Rep. Tony McCombie, R-Savanna, said the measure was proof that penalty enhancements can be an effective tool. But Rep. Kelly Cassidy, D-Chicago, who said she opposes penalty enhancements in general, echoed Evans in saying it was about support for workers rather than increasing penalties.
Rep. Mary Flowers, D-Chicago, also opposed the bill and enhancing penalties in general.
“If we want to help the front-liners, let’s give them and their families some protection, some health care and a pay increase,” she said.
The measure did not directly reference COVID-19, but the penalty enhancement would be in effect “during a disaster declared by the governor, or a state of emergency declared by the mayor of the municipality in which the merchant is located, due to a public health emergency and for a period of six months after such declaration.”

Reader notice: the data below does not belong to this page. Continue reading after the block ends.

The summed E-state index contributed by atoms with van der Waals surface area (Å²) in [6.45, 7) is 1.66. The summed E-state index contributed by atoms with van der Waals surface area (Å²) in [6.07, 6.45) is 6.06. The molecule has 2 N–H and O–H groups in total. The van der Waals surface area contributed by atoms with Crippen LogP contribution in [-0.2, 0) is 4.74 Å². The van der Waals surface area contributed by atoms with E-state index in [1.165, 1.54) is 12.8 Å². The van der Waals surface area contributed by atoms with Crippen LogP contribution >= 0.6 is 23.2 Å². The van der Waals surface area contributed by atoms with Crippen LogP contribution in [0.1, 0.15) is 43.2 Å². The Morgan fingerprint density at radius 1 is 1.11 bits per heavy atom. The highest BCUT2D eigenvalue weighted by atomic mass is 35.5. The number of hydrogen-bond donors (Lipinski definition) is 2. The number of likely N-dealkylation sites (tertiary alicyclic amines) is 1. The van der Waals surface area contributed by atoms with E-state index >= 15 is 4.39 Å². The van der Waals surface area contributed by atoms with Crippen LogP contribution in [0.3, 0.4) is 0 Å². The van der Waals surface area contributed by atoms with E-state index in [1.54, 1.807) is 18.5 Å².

In the Senate on Saturday, Majority Leader Kimberly Lightford, D-Maywood, said the measure could be reexamined by lawmakers in the fall veto session to make any necessary changes.
“I think it’s really important that we support those essential workers who are being attacked with some stricter penalties,” she said. “None of us in the Senate Black Caucus, of course, love these enhanced penalties, but we do know that we’re in a crisis and we have to act on this in this way.”